If followed correctly, the formula increases state aid to districts with surging enrollment, a weakening tax base or an influx in students who require extra support. The formula would also cut state aid to districts with shrinking enrollment.

But lawmakers immediately added two fateful provisions that critics say broke the formula.

In order to save the state money, lawmakers put a cap on how much any district's state aid can increase in a year. And they said no district can get less than 102 percent of the aid it received in 2008-09, a political maneuver that appeased critics of the formula who worried their districts would lose too much cash. 

The new rules were meant to be temporary, lawmakers said, but were never phased out. To make matters worse, the state has annually underfunded the formula by about $1 billion a year (closer to $2 billion when you remove the limits lawmakers put on funding increases).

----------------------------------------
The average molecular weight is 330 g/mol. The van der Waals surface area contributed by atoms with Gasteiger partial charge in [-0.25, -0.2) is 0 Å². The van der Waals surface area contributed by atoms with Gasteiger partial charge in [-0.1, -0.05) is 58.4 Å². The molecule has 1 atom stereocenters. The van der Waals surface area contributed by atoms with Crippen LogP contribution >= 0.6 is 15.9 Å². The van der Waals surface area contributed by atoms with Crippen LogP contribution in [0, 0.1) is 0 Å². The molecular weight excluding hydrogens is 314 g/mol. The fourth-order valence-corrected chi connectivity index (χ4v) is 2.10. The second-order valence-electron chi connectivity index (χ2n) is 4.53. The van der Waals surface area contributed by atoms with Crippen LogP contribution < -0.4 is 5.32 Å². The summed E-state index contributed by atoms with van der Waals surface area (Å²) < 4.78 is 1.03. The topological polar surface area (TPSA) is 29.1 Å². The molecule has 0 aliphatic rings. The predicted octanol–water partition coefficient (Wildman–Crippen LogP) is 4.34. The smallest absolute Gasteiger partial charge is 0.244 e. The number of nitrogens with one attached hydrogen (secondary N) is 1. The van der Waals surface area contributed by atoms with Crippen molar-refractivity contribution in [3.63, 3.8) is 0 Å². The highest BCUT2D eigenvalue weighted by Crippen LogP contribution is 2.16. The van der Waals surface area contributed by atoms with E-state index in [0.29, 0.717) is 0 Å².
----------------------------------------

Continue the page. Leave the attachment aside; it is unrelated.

The result? Chesterfield gets $821,188 instead of $4.1 million. Bayonne gets $56.9 million instead of $103.5 million. Millburn gets $2.2 million instead of $5.5 million. 

"It affects all regions of the state," said G. Kennedy Greene, superintendent of Newton Public Schools, another underfunded district. "It crosses wealth boundaries, and it's a basic equity issue."

 

 

"CHesterfieldThird-grade teacher Kim Brieland teaches her class at Chesterfield Elementary School (Michael Mancuso | NJ Advance Media for NJ.com) 

What's especially upsetting to parents in Chesterfield is that other school districts are actually getting more state aid than the formula says they need, all because of the original stipulation that no districts would lose money – a so-called "hold harmless" provision. 

Jersey City receives nearly $175 million more than the formula calls for, the most of any district, according to a state analysis. Five other districts get at least $20 million more each year.